DrupalEasy: 10 things to avoid when writing a Drupal job posting

As part of the 10 year anniversary of Drupal Career Online, we’re continuing a blogpost theme as we start off the year posts that involve lists of 10. 

As an organization that trains aspiring Drupal developers, evaluates individuals’ Drupal skills, and provides skill assessments to potential employers, we’ve developed what we feel is some key insight into what makes a good Drupal job posting.

Over the past few years, as I’ve reviewed job postings for Drupal jobs on jobs.drupal.org and other job-related web sites, there are (more than) a few things that always make me cringe…

  1. Jobs advertised as junior and intermediate and advanced skill level. Which is it? All of the above? Job postings like this especially scare away junior developers (for fear they will be in over their head) and advanced developers (for fear they will not be challenged). If you’re writing a job posting, be specific. If you’re hiring for multiple skill levels, then post multiple listings.
  2. Not clearly stating the “minimum skills required”. This is always really perplexing, especially when reviewing expert-level job postings. The list of requirements for a single job is often virtually unattainable by most applicants. I’ve been developing Drupal sites for more than 14 years and I often see advanced-level job postings that I’m not qualified for. If you’re looking for someone with years of experience in Drupal, WordPress, Laravel, Symfony, Magneto, administering servers, Behat, site performance, SEO, React, Angular, then prepare to either be disappointed or pay top-dollar (if you can even find someone who meets your criteria). I recommend splitting up your requirements into a few groups: “absolute minimum”, “willing-to-pay-a-bit-more-for”, and “bonus”.  If you’re not willing to hire someone who only has the absolute minimum, then maybe you need to rethink the posting.
  3. Not clearly stating if the position is customer-facing or not. Some developers do not want to interface directly with customers. In some cases, interfacing with customers directly isn’t in someone’s skill set. By making it clear whether or not the developer will need to interface with a client (online via a ticketing system, for example) you can help avoid unwanted situations. 
  4. Junior-level positions that do not mention on-the-job training and/or mentorship. Here’s a secret, junior level developers don’t want to be junior level – they are usually hungry to learn and advance. If you want to hire a junior level developer, then your organization must be willing to invest in them to help advance them. 
  5. Not specifying if the position includes design as well as development. In this case, “design” may or may not include visual design as well as software design. There are some developers that absolutely love the design aspect of building sites (information architecture, class hierarchy of custom modules, etc…) and some who do not. Be specific in what is required.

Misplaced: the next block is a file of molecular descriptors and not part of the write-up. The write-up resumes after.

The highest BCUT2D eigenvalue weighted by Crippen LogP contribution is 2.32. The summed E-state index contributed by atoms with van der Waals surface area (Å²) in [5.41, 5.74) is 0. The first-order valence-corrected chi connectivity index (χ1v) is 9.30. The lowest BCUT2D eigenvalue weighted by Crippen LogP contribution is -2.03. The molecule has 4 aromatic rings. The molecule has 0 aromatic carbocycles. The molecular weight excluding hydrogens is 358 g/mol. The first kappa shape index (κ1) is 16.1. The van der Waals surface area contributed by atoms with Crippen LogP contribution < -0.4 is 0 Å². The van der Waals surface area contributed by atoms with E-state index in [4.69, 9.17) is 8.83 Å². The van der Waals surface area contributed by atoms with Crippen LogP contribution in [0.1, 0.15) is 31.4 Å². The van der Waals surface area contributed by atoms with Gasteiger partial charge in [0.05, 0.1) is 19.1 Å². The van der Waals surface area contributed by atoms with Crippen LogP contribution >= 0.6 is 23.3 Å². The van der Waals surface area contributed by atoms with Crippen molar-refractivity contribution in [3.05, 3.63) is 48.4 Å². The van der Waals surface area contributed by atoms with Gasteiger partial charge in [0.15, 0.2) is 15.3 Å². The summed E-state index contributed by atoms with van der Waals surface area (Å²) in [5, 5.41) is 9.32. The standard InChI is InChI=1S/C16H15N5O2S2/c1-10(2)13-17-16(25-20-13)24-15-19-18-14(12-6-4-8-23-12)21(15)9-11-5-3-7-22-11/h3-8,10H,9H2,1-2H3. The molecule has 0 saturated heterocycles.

6. Junior-level positions that include front-end, back-end, site-building, project management, multiple Javascript frameworks, etc.. (you get the idea). There’s a reason that junior-level developers exist – because they don’t have all the skills and experience yet. Job descriptions like this do one thing very well – scare off talented junior-developers that don’t want to be put in a no-win situation. 
  7. Advanced skill level positions that don’t pay market rate. If you’re looking for an expert developer then you need to be willing to pay for it. Drupal is (and has been for a long time) a seller’s market – if you manage to find someone willing to fill an expert position at a far-below-market-value rate, you’re going to be disappointed one way or another.
  8. Junior-level positions that require more than 1 year of experience. If you’re looking for a junior developer with more than a year of experience, then you’re not actually looking for a junior developer. More than likely, you’re looking for at least an intermediate developer.
  9. Not providing benefits other than salary. As mentioned above, Drupal is a seller’s market. Want to attract top Drupal talent, regardless of skill level – then beef up your offering to make it stand out. Most developers enjoy professional development – provide them with a budget and time to learn new skills that will benefit your organization – and don’t double-book them with work while they are learning new skills. Another HUGE benefit to offer is to allow developers to spend company time making contributions back to the Drupal community. This is a form of professional development as well often a very healthy thing for remote workers to participate in. Finally, send your developers to Drupal events – nothing will accelerate your developers’ skills than interacting with other developers. 
  10. Labelling a position as junior-level because it doesn’t pay very well. Don’t. Please just don’t. 

Do you have a junior Drupal developer that you move into a more intermediate developer role? Then consider sending them to Drupal Career Online – it’s only 2-3 times/week for 12 weeks, and you can be confident that they’ll be learning best practices around Drupal development.